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make a kit

No one ever believes they will have the sort of emergency that requires a kit or planning.  No one, honestly, believes that some day they may be forced from their homes or imprisoned in that very same building.  Sadly, it happens.  It happened to me.

I have always been the sort who believes in preparedness.  I have worked with the scouts and the Red Cross.  I have taught classes.  I had kits and plans but life moves forward.  One day, our kit was forgotten.  It had become unnecessary since it had sat untouched for a few years.  I didn’t mean to forget it.  I didn’t mean not to be prepared but it happened.

Suddenly, one evening, we lost our home.  That kit that would have made our life easier didn’t exist.  I will say that because we were the only ones who were affected, our neighbors rallied and we found ourselves taken care of.  That was not as much of a comfort as you would think.  It’s been nearly 5 years and I am still not comforted.  I still mourn for what was lost but more importantly, I am frustrated that I was not prepared.  I was terrible during that emergency.

We were victims of a house fire.  Our home didn’t burn to the ground but we couldn’t return to live within its walls.  I had a son who would no longer have his bed to sleep in or his favorite sheets.  We lost treasured loveys and our cat carriers.  I can’t express how awful not having cat carriers was.  We had two cats who were rescued from the house and we didn’t have anything of comfort for them.  One had a medical condition requiring medication.

I remember feeling powerless.  I remember someone asking me if we had eaten dinner and I couldn’t even remember that we had just two hours prior.  When we were offered shelter, I was too traumatized that I couldn’t even accept it.  I was smart enough to tell the kind woman that I had to talk to my family.  They were able to keep that offer available for me.

Now, I know the importance of maintaining that kit.  Not only that but I think of all the times we were stuck in storms and had to seek shelter miles from home.  Having a kit in the car would have been more than a blessing.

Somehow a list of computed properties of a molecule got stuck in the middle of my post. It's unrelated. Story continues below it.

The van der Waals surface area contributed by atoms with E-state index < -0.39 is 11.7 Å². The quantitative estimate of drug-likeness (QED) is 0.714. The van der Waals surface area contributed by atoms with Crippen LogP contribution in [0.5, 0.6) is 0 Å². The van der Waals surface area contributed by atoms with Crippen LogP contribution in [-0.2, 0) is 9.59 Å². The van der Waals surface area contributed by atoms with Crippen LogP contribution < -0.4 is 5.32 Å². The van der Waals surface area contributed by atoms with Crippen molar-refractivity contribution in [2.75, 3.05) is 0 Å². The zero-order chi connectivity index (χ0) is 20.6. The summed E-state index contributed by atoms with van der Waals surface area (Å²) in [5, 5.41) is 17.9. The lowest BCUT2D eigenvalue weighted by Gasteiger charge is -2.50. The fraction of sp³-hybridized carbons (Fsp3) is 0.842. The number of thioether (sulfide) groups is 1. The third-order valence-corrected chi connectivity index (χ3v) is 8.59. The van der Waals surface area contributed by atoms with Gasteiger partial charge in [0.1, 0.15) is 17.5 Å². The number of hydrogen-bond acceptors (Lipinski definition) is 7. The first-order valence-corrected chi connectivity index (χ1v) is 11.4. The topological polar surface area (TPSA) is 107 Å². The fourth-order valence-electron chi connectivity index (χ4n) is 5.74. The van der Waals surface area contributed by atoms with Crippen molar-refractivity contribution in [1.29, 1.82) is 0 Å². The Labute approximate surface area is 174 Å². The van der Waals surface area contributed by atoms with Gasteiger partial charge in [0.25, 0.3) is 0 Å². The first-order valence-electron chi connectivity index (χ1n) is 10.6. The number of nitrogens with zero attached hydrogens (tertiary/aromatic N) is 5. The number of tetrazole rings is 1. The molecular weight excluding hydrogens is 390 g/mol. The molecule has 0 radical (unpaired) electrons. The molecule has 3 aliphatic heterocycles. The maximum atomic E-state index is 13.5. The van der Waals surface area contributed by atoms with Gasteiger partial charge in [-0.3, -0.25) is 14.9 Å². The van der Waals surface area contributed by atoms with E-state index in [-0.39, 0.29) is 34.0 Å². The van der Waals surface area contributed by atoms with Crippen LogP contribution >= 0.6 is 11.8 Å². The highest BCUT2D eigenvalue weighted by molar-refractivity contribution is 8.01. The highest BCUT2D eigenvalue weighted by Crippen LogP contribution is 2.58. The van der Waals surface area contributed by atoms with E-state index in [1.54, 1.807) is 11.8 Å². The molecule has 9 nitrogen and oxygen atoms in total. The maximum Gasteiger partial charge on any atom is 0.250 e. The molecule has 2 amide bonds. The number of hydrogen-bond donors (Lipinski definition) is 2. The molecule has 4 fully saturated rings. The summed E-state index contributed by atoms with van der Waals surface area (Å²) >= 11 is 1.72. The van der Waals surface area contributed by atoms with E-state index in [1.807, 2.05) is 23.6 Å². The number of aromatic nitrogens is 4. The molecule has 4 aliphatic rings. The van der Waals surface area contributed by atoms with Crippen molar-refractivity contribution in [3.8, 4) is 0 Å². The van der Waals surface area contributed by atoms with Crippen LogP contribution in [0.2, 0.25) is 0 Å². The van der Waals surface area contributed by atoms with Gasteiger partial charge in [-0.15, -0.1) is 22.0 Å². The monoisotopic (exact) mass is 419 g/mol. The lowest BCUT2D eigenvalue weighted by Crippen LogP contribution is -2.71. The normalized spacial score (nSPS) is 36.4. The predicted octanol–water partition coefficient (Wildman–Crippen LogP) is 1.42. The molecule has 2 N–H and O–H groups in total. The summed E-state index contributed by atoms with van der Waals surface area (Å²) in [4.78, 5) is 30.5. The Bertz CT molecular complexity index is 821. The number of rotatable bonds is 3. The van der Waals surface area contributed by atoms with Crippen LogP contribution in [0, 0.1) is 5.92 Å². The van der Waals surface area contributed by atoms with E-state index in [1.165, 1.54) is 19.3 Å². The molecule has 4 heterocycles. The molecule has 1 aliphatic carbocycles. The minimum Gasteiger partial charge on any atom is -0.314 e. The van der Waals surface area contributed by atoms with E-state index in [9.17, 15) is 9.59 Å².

I know I’m going on but I want you to understand that it’s more than preaching to the choir.  I need you to understand that you need a kit.  I’m hoping that this post will ruminate in your brain and make you start putting together something, anything.

This year, I’m going all out.  We’ve had a kit in our car since the fire and I will not let it leave the car for more than an afternoon (and that’s just on those rare occasions we check it for supplies).  I would rather have an outdated kit than nothing at all because most of what’s in the kit doesn’t expire.

In addition to that kit, I am building an evacuation kit, an office kit, and a home kit.  My home kit isn’t that extensive because if I’m stuck at home during an emergency, then I pretty much have everything I need.  My office kit won’t be that extensive either because I hope that I can make it home before my three days are up.

The evacuation kit is quite similar to the car kit but will stay in the house.  The idea is that it’s available when someone has to leave during an emergency but the car is not available (such as if I was at work and my husband was at home).

Today, I am only going to talk kit.  Next week I’ll talk about food and water storage and planning for an emergency.

What needs to be in a kit?

There are plenty of lists out there that offer information about what you need.  The Red Cross has an interactive site that not only gives you a list but emails you a list with how much you need for your family.  You can find it here at Get a Kit and Create Your Own.